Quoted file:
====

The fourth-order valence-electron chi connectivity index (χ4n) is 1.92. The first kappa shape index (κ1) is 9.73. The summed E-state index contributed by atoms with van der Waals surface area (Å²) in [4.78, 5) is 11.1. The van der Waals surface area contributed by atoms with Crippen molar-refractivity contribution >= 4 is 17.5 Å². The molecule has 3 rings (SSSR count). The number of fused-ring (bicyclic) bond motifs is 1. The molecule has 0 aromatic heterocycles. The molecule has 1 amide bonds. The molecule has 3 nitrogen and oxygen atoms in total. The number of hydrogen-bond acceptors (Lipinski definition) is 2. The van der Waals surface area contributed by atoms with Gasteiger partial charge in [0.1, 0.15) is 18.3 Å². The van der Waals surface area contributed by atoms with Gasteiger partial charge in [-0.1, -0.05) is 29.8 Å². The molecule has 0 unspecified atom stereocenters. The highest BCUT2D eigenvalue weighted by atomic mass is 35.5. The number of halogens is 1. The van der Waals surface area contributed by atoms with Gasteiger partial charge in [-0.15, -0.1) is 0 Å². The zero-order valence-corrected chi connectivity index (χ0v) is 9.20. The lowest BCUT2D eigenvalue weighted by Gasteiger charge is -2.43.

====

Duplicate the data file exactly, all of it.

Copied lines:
The fourth-order valence-electron chi connectivity index (χ4n) is 1.92. The first kappa shape index (κ1) is 9.73. The summed E-state index contributed by atoms with van der Waals surface area (Å²) in [4.78, 5) is 11.1. The van der Waals surface area contributed by atoms with Crippen molar-refractivity contribution >= 4 is 17.5 Å². The molecule has 3 rings (SSSR count). The number of fused-ring (bicyclic) bond motifs is 1. The molecule has 0 aromatic heterocycles. The molecule has 1 amide bonds. The molecule has 3 nitrogen and oxygen atoms in total. The number of hydrogen-bond acceptors (Lipinski definition) is 2. The van der Waals surface area contributed by atoms with Gasteiger partial charge in [0.1, 0.15) is 18.3 Å². The van der Waals surface area contributed by atoms with Gasteiger partial charge in [-0.1, -0.05) is 29.8 Å². The molecule has 0 unspecified atom stereocenters. The highest BCUT2D eigenvalue weighted by atomic mass is 35.5. The number of halogens is 1. The van der Waals surface area contributed by atoms with Gasteiger partial charge in [-0.15, -0.1) is 0 Å². The zero-order valence-corrected chi connectivity index (χ0v) is 9.20. The lowest BCUT2D eigenvalue weighted by Gasteiger charge is -2.43.